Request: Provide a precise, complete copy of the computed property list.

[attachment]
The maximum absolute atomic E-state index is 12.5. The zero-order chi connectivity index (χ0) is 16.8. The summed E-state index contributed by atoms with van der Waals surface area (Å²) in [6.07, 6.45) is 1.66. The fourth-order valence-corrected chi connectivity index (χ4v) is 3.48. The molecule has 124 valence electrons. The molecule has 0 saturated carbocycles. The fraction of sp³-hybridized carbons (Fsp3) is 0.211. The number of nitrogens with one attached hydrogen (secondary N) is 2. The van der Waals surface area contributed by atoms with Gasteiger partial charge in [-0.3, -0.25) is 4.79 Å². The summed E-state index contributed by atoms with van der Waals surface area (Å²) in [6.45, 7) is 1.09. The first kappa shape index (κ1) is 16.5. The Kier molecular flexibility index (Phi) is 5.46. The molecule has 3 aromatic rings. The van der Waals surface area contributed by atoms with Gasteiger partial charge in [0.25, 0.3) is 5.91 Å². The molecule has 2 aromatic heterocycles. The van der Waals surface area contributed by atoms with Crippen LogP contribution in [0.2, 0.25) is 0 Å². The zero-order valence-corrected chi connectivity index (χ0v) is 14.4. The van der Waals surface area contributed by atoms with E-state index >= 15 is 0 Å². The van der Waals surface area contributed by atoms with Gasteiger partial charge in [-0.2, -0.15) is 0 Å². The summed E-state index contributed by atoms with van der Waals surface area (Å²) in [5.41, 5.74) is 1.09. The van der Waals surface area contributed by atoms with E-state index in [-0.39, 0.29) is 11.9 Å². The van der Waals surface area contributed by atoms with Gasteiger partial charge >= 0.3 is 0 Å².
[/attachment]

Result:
The maximum absolute atomic E-state index is 12.5. The zero-order chi connectivity index (χ0) is 16.8. The summed E-state index contributed by atoms with van der Waals surface area (Å²) in [6.07, 6.45) is 1.66. The fourth-order valence-corrected chi connectivity index (χ4v) is 3.48. The molecule has 124 valence electrons. The molecule has 0 saturated carbocycles. The fraction of sp³-hybridized carbons (Fsp3) is 0.211. The number of nitrogens with one attached hydrogen (secondary N) is 2. The van der Waals surface area contributed by atoms with Gasteiger partial charge in [-0.3, -0.25) is 4.79 Å². The summed E-state index contributed by atoms with van der Waals surface area (Å²) in [6.45, 7) is 1.09. The first kappa shape index (κ1) is 16.5. The Kier molecular flexibility index (Phi) is 5.46. The molecule has 3 aromatic rings. The van der Waals surface area contributed by atoms with Gasteiger partial charge in [0.25, 0.3) is 5.91 Å². The molecule has 2 aromatic heterocycles. The van der Waals surface area contributed by atoms with Crippen LogP contribution in [0.2, 0.25) is 0 Å². The zero-order valence-corrected chi connectivity index (χ0v) is 14.4. The van der Waals surface area contributed by atoms with E-state index >= 15 is 0 Å². The van der Waals surface area contributed by atoms with Gasteiger partial charge in [-0.2, -0.15) is 0 Å². The summed E-state index contributed by atoms with van der Waals surface area (Å²) in [5.41, 5.74) is 1.09. The van der Waals surface area contributed by atoms with E-state index in [-0.39, 0.29) is 11.9 Å². The van der Waals surface area contributed by atoms with Gasteiger partial charge >= 0.3 is 0 Å².